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Reactions mixed to oilsands approval pause

Reactions mixed to oilsands approval pauseAn oil sands facility seen from a helicopter near Fort McMurray, Alta., on July 10, 2012. Environmental groups are giving Alberta's energy regulator a rare pat on the back over its decision to delay approvals for certain types of oilsands projects over concerns about the intensity of development. THE CANADIAN PRESS/Jeff McIntosh

EDMONTON - Environmental groups are giving Alberta's energy regulator a rare pat on the back over its decision to delay approvals for certain types of oilsands projects over concerns about the intensity of development.

"It's encouraging that the (regulator), despite the pressure to increase development, is willing to take a pause when it's required," said Erin Flanagan of the Pembina Institute, an environmental think-tank.

In late January, the Alberta Energy Regulator announced it would delay approval for all oilsands proposals in a 1.2-million-hectare region around Fort McMurray that planned to use unconventional steam injection to recover bitumen from shallow deposits. The regulator said it was increasingly concerned non-conventional drilling in the area could be degrading the ability of subterranean rock to keep bitumen trapped underground.

"The intensity of development is increasing and we don't see it slowing down," said spokesman Darin Barter. "We're seeing increased applications and increased development in that area and we want to make sure that, going forward, we're not playing catch-up."

Developments using steam to extract bitumen are expected to ultimately be responsible for up to 80 per cent of Alberta's production.

Barter said the regulator is trying to avoid blowouts or seepages of bitumen forced through the rock layer by steam injection.

Flanagan said the method causes the layer, called caprock, to flex slightly. It's not clear what effect that constant flexing from hundreds of wells is having, she said.

"You're expanding and contracting the deposit, so it becomes more fragile. The integrity of the deposit changes over time. That's why the question of appropriate pressure becomes a critical one."

The consequences of too much pressure can be catastrophic. A 2006 blowout at a Total site left a 300-metre crater in the forest.

"This is really to ensure we don't have future issues," said Barter.

Barter said the approvals pause is not related to an ongoing leak at a Canadian Natural Resources (TSX:CNQ) site near Cold Lake, where bitumen forced by steam has seeped up from cracks in the earth.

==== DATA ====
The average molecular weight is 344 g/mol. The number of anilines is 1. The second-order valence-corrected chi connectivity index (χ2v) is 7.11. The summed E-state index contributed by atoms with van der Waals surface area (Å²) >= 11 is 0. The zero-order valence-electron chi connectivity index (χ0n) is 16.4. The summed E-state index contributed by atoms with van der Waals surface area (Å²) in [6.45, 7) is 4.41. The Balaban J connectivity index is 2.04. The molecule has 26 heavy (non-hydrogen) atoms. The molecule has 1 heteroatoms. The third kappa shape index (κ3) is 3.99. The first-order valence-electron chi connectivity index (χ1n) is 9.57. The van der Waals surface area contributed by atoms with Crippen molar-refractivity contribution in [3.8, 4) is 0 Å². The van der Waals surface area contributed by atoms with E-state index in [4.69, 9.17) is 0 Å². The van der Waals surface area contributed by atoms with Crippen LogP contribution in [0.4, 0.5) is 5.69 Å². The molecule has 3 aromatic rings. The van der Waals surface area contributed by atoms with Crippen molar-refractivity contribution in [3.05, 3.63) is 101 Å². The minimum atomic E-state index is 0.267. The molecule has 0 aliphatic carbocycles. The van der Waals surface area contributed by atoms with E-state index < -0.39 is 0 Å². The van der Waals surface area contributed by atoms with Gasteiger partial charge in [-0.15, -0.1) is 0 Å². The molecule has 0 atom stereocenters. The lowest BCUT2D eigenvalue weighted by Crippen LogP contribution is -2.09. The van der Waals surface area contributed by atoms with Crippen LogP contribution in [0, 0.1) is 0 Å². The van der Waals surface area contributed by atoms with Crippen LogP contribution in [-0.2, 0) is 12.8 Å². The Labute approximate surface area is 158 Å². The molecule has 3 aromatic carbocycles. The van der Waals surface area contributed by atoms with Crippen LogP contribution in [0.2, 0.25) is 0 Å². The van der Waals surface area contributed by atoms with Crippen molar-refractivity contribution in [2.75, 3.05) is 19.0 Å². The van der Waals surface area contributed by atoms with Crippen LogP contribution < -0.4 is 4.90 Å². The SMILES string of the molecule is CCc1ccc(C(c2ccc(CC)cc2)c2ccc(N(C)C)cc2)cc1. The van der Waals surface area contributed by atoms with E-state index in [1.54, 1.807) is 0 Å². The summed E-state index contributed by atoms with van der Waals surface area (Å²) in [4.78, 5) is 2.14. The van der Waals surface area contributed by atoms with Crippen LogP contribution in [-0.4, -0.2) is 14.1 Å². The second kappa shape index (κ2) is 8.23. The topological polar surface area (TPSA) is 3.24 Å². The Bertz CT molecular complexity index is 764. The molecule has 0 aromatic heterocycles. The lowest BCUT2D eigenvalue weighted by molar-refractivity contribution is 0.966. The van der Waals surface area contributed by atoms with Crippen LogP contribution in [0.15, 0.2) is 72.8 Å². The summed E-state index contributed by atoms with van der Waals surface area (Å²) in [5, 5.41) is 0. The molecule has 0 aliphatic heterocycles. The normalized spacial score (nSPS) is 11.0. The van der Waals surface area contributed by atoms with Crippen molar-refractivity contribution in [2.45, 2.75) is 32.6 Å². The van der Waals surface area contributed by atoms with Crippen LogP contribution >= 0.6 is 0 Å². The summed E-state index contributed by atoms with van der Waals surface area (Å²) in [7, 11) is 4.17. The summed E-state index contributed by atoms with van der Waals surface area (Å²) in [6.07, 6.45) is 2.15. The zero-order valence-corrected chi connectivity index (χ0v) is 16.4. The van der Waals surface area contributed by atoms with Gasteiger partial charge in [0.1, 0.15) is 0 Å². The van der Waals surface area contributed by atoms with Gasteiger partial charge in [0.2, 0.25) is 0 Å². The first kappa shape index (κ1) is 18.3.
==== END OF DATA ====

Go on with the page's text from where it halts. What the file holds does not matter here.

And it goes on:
Five companies have been affected by the approvals pause. That's a small fraction of 195 steaming applications the regulator received in 2013, which included 190 applications for changes to existing projects and five applications for new thermal projects.

One of the affected companies, Southern Pacific Resource Corp. (TSX:STP), doesn't expect the delay will change its project's timing.

"It's not going to affect our timeline," said spokesman Greg Foofat.

Southern Pacific will have to submit more detailed information on the structure of the caprock in its area. But Foofat said the company anticipated the regulator's bulletin and built it into its schedule.

Another company, Silver Willow Energy (TSXV:SWE), said it was disappointed in and surprised by the regulator's action. The move could delay the company's project by up to two years, said president Howard Lutley.

"We had heard a bit of industry chatter, but there was nothing that we saw that warned us of that," he said. "We are not convinced at this stage that this concern is justified.

"Having said that, it is quite appropriate that the regulator can satisfy itself and satisfy the public that any current projects and any proposed projects are operating safely. We're sort of caught in the necessities of the regulator to do its job."

Barter said the regulator will talk with industry and other stakeholders to come up with new regulations governing steam injection and caprock integrity. He said it's too early to know when the approval delay will be lifted.

"It will take some time because it's fairly technical," he said. "It is a priority for this organization."

Note to readers: This is a corrected story. A previous version said the regulator was concerned development in the area was degrading the ability of subterranean rock to keep bitumen trapped underground.

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